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Jens Winther Johannsen
Published Aug 23, 2017


This paper presents the results of an excavation of the remains of a large, Late Neolithic two-aisled house in the northeastern part of Zealand, Denmark. The house shows a strong resemblance to the well-known Fosie-houses, but is almost three times as large as these structures. It is suggested that the building housed a Late Neolithic family, their farmhands and their livestock. Furthermore, the house’s monumentality signalled the power and wealth of its inhabitant(s) and is thus a clear indicator of the presence of an elite in the Scandinavian Late Neolithic society. The house is contemporaneous with the flourishing Únětice-centre in the Thuringia/Saxony-Anhalt region, from where copper and bronze were imported to Scandinavia. Although rooted in a Scandinavian building tradition, the Vinge house was probably influenced by the building of monumental houses in that area. The interactions with the Continent were likely based on a surplus in the Scandinavian Late Neolithic society generated by changes in agricultural strategies. These changes are reflected to some degree in the material from Vinge.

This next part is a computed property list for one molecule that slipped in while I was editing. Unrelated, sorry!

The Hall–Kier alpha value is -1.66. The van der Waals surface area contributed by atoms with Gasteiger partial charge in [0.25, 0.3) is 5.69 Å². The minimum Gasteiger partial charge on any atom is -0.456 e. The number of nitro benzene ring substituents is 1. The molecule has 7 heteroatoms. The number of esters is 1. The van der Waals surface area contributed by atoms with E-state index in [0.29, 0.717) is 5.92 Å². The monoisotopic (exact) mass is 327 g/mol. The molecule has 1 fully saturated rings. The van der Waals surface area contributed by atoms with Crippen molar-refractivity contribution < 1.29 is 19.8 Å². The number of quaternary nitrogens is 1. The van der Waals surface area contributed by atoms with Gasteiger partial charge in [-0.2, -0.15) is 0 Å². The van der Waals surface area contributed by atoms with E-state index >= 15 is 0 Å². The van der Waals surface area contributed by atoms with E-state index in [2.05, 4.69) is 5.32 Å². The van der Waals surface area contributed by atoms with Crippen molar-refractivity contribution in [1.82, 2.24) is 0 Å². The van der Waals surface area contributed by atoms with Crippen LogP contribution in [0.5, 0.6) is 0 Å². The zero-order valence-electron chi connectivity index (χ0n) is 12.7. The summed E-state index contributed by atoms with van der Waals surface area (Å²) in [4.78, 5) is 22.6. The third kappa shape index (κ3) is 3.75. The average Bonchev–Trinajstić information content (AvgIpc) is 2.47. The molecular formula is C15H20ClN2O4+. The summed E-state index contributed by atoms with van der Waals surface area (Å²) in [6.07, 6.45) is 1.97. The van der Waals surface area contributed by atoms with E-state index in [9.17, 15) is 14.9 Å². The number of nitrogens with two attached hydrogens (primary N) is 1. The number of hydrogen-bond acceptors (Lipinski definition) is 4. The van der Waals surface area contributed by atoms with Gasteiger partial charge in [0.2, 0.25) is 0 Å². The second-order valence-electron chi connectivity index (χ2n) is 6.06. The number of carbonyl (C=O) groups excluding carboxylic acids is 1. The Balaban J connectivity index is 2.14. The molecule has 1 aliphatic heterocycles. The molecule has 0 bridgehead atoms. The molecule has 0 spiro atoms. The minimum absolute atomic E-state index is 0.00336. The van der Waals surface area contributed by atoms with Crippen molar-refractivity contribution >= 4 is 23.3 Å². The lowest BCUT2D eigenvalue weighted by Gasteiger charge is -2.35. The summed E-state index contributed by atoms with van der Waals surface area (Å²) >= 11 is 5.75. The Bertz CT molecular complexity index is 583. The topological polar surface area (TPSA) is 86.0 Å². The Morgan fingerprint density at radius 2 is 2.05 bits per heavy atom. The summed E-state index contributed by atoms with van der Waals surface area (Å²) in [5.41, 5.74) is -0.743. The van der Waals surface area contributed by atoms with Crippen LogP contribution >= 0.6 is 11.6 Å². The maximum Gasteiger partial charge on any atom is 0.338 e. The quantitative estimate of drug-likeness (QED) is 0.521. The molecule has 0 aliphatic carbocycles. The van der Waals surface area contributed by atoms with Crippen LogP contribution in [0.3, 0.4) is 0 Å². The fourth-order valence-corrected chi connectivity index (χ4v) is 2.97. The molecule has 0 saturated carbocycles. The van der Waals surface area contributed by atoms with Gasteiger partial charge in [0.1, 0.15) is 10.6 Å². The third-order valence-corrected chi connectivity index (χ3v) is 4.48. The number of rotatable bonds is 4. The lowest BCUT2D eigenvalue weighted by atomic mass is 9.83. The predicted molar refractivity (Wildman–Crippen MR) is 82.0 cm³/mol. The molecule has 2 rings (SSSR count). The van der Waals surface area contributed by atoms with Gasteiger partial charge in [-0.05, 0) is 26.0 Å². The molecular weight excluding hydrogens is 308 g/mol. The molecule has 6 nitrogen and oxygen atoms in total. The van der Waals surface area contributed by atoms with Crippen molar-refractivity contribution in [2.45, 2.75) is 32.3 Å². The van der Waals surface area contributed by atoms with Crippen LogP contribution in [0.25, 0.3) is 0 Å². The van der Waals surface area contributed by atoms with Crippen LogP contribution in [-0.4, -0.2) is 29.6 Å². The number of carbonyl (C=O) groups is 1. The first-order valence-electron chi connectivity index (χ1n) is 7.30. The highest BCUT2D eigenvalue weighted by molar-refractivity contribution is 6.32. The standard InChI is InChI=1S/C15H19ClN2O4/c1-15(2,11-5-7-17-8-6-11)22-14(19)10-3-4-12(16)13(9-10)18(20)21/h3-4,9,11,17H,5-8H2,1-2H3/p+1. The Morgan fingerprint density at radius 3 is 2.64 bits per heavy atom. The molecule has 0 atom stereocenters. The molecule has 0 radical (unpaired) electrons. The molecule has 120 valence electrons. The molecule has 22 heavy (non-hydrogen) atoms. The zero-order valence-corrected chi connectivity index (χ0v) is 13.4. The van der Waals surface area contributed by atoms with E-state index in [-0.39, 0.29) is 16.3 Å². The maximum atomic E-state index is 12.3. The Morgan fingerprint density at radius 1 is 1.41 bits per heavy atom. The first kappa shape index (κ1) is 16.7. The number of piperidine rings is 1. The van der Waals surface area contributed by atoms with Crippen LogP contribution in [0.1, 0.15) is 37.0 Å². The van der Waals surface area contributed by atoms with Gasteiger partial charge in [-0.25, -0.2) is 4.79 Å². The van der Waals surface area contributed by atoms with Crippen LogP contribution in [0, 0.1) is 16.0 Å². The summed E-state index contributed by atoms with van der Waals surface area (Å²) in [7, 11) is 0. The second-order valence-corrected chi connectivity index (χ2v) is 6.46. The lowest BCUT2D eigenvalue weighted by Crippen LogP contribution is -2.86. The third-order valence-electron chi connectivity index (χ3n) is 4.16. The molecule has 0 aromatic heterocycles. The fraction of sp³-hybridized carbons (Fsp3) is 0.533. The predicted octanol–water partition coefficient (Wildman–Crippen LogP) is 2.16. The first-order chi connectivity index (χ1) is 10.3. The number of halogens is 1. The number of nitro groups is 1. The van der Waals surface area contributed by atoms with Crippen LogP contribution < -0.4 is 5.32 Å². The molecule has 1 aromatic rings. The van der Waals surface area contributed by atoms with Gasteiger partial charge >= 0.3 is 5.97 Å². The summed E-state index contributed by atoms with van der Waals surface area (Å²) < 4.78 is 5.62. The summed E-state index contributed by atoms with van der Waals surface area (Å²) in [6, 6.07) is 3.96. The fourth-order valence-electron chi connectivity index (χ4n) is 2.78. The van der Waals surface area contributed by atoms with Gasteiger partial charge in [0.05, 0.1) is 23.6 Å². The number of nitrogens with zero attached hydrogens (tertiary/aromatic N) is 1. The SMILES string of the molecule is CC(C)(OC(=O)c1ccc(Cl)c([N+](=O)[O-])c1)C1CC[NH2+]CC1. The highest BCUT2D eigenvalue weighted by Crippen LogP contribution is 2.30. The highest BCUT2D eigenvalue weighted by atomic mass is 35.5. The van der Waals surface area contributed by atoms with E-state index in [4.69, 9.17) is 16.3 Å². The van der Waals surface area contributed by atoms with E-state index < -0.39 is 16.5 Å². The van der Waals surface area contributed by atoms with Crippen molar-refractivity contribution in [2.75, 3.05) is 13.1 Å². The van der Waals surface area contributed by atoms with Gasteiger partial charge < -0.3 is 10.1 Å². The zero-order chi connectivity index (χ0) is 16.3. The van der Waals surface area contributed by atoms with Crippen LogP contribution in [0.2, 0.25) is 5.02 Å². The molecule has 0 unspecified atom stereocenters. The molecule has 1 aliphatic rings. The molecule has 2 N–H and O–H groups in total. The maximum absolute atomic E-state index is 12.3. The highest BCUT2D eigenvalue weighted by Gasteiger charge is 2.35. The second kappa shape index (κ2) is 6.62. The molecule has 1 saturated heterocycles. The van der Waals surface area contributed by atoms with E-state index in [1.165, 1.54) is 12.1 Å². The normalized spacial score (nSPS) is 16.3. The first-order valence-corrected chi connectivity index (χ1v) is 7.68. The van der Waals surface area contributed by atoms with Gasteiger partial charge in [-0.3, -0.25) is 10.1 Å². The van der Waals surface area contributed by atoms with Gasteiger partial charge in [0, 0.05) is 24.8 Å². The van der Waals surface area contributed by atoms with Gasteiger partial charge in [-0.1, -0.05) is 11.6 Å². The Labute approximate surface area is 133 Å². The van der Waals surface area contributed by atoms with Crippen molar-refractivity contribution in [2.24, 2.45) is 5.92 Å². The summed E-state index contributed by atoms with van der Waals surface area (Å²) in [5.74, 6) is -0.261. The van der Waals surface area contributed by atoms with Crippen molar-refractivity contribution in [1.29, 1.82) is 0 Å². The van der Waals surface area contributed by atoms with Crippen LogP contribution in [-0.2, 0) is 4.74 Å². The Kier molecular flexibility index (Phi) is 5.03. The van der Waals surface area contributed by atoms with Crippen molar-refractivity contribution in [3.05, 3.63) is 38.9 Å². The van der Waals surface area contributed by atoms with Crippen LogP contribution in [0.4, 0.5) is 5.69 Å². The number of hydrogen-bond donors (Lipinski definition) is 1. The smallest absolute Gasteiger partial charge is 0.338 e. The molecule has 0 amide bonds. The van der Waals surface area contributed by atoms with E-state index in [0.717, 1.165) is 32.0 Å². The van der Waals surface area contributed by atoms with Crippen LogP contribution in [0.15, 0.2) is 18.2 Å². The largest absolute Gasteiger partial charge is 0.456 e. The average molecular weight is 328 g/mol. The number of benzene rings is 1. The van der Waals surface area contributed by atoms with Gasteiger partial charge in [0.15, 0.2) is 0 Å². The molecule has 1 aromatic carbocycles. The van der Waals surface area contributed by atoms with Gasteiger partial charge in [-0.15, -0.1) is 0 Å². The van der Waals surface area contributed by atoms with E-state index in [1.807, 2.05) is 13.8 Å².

Two-aisled houses, Late Neolithic, Early Bronze Age, settlement, archaeobotany, agriculture, hierarchy, Únětice culture, Southeast Scandinavia.

How to Cite
JOHANNSEN, Jens Winther. Mansion on the Hill – A Monumental Late Neolithic House at Vinge, Zealand, Denmark. Journal of Neolithic Archaeology, [S.l.], p. 1-28, aug. 2017. ISSN 2197-649X. Available at: <>. Date accessed: 27 mar. 2019. doi: